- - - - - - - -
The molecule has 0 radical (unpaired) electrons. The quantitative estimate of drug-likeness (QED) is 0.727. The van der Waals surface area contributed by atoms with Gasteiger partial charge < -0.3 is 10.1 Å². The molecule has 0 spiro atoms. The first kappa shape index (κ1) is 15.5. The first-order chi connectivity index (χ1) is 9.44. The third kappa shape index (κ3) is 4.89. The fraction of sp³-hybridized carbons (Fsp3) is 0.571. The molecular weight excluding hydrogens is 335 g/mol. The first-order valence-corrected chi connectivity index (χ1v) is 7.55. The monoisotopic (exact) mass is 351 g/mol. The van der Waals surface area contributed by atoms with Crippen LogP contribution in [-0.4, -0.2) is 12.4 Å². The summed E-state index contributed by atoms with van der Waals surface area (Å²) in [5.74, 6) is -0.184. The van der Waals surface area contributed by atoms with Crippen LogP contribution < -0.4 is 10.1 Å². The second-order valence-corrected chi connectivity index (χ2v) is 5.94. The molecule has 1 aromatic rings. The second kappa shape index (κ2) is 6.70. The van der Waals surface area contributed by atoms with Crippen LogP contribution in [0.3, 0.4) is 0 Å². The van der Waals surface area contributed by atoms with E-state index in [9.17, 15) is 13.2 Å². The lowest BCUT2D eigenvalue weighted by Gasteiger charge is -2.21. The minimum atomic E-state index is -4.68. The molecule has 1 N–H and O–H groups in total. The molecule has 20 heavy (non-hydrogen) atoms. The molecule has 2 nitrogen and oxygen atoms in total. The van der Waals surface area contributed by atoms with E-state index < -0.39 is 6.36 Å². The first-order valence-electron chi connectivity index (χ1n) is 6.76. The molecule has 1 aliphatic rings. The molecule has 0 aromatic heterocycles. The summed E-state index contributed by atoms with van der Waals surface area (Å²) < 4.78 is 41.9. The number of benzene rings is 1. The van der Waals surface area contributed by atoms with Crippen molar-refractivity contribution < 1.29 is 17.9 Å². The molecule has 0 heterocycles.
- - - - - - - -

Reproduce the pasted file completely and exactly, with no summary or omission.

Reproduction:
The molecule has 0 radical (unpaired) electrons. The quantitative estimate of drug-likeness (QED) is 0.727. The van der Waals surface area contributed by atoms with Gasteiger partial charge < -0.3 is 10.1 Å². The molecule has 0 spiro atoms. The first kappa shape index (κ1) is 15.5. The first-order chi connectivity index (χ1) is 9.44. The third kappa shape index (κ3) is 4.89. The fraction of sp³-hybridized carbons (Fsp3) is 0.571. The molecular weight excluding hydrogens is 335 g/mol. The first-order valence-corrected chi connectivity index (χ1v) is 7.55. The monoisotopic (exact) mass is 351 g/mol. The van der Waals surface area contributed by atoms with Crippen LogP contribution in [-0.4, -0.2) is 12.4 Å². The summed E-state index contributed by atoms with van der Waals surface area (Å²) in [5.74, 6) is -0.184. The van der Waals surface area contributed by atoms with Crippen LogP contribution < -0.4 is 10.1 Å². The second-order valence-corrected chi connectivity index (χ2v) is 5.94. The molecule has 1 aromatic rings. The second kappa shape index (κ2) is 6.70. The van der Waals surface area contributed by atoms with Crippen LogP contribution in [0.3, 0.4) is 0 Å². The van der Waals surface area contributed by atoms with E-state index in [9.17, 15) is 13.2 Å². The lowest BCUT2D eigenvalue weighted by Gasteiger charge is -2.21. The minimum atomic E-state index is -4.68. The molecule has 1 N–H and O–H groups in total. The molecule has 20 heavy (non-hydrogen) atoms. The molecule has 2 nitrogen and oxygen atoms in total. The van der Waals surface area contributed by atoms with E-state index < -0.39 is 6.36 Å². The first-order valence-electron chi connectivity index (χ1n) is 6.76. The molecule has 1 aliphatic rings. The molecule has 0 aromatic heterocycles. The summed E-state index contributed by atoms with van der Waals surface area (Å²) < 4.78 is 41.9. The number of benzene rings is 1. The van der Waals surface area contributed by atoms with Crippen molar-refractivity contribution < 1.29 is 17.9 Å². The molecule has 0 heterocycles.